cupcake preservation?

cupcake as landmark?

I know I'm going to regret bringing the subject up again, and not only because the additional notoriety may only be what the owners of Burgers & Cupcakes want. But I did a post one month ago reporting that the pink cupcake would come down by the beginning of April. It's still there today, so I feel obliged to do a follow-up.

Melanie La Rocca of the office of our local City Council member Chris Quinn was told by the Department of Transportation [DOT] that the B&C owners did not have a valid permit even for a conventional framed sidewalk canopy, and that the mechanical "cupcake" mounted on the top of the unauthorized structure which is there now could not be permitted in any case, because it would be a violation of city statute. [sidewalk canopies cannot feature advertising, lights, mechanical devices or even the business's phone number]

I was informed of this on March 2, and at that time La Rocca also said that the DOT had told her the owners had 30 days to comply with the law, meaning the cupcake would have to be removed, even if a proper permit for the canopy itself could be registered by then. I read later, in a report in a local newspaper, Chelsea Now, that the violation wasn't actually issued until March 15 or 22 (the exact date reference wasn't clear in the article).

Today the owners initiated their "save the cupcake!" campaign with both cutesy hand-made signs and printed fliers outside the restaurant calling for support from anyone willing to buy something from among the scattershot reasons they give for wanting their cupcake preserved.

1.) [the DOT order is a] "beaurocratic [sic] boondoggle,"
2.) "The cupcake brightens a dreary street."
3.) "Everyone in the neighborhood loves our cool sign."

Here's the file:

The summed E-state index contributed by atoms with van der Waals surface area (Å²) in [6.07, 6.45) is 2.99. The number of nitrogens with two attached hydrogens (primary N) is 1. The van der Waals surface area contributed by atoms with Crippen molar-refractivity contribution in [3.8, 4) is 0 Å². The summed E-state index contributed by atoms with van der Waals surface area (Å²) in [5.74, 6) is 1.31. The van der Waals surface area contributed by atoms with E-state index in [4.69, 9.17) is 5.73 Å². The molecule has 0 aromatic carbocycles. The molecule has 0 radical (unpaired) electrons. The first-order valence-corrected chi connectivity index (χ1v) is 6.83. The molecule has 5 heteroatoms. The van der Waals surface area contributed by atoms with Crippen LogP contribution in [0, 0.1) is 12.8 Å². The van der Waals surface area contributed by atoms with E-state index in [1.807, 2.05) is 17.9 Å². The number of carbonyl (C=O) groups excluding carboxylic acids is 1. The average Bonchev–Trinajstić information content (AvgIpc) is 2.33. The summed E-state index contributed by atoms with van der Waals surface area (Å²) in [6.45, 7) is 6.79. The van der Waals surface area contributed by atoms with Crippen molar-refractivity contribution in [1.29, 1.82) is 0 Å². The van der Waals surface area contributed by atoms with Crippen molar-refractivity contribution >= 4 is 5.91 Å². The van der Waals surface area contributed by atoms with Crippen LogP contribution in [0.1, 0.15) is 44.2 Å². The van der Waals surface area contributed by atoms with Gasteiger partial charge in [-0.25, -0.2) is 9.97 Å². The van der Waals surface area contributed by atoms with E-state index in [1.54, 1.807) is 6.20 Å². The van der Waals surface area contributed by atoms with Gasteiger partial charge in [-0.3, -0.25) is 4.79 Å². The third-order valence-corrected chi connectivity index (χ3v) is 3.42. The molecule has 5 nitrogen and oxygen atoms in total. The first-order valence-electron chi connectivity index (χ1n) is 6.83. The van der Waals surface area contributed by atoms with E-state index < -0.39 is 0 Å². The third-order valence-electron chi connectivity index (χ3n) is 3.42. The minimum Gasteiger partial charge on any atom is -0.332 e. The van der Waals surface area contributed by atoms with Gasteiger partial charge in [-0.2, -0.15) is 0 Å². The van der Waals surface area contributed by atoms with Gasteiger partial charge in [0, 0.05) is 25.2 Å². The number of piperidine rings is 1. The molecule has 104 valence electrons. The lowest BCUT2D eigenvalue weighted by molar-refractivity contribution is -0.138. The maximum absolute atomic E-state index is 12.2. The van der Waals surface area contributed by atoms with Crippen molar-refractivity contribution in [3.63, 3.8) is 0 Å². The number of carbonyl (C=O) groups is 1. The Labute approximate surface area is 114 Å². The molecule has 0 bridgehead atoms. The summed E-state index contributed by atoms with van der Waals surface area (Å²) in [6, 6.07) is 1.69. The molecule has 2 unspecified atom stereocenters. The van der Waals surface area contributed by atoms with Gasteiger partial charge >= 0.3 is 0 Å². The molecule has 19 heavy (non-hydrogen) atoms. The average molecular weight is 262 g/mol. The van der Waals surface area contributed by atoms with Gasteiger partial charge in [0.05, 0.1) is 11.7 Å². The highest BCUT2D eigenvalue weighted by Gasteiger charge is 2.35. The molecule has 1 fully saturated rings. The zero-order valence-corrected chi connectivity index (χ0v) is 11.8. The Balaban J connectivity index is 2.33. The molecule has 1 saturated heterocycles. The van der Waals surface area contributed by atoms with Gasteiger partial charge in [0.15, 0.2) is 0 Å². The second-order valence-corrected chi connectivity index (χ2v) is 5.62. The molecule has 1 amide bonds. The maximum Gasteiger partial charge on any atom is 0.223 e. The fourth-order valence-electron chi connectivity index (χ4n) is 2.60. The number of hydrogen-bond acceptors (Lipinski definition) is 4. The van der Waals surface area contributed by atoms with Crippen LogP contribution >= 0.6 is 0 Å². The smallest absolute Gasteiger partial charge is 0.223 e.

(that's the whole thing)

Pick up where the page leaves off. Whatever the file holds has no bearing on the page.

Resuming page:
4.) ". . . now they are messing with a twenty thousand dollar cupcake."
5.) ". . . loosing [sic] it will hurt our new business."
6.) "I'm sick and tired of the city having their hands all over my business."
I guess they think the same New York which recently wasn't interested in saving an authentic landmark, like the former Huntington Hartford Museum, designed by Edward Durell Stone, is going to be interested in rescuing their cupcake.

Let me describe once again the reason for my interest in this admittedly less than life-and-death issue: A large lighted, revolving plastic cupcake mounted above a public sidewalk, and in fact perched virtually on the street curb, is an encroachment upon a public way. The sidewalk is part of the street, not of the building lot whose property line ends where the pavement begins. There are certainly safety issues for drivers and pedestrians as well, explaining why it's the Department of Transportation which has responsibility here, but I'll leave the details of addressing those subjects to the professionals. As a citizen I am most concerned with the danger of commercial encroachment and the precedent it would establish.

These are our streets; they can't be turned over to the highest bidder.

Okay, although it is not and could not be the basis for the complaint I registered with the DOB last December, I admit that I do think the pink and brown shop and its canopy are both truly ugly. Also, unlike the B&C owners I do not think my street is "dreary", and I believe the clutter and crude disruption created by their ugly little shop adds nothing of value to the streetscape. I repeat, these are my personal opinions and nothing more, but if we are talking about aesthetics, I believe, ironically, that it's only the cupcake itself which might be worthy of a first, even a second look from a civilized New Yorker - if it were installed in an appropriate context.

I am not for the cupcake.

Our block is not the least bit dreary -- more Chelsea Hotel gothic.

I do however think it's almost delightfully kitschy. Almost. I think John Waters would like it, so it gives me slight pause.

But I repeat. I am not for the cupcake.

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Published on April 5, 2007 4:33 PM.

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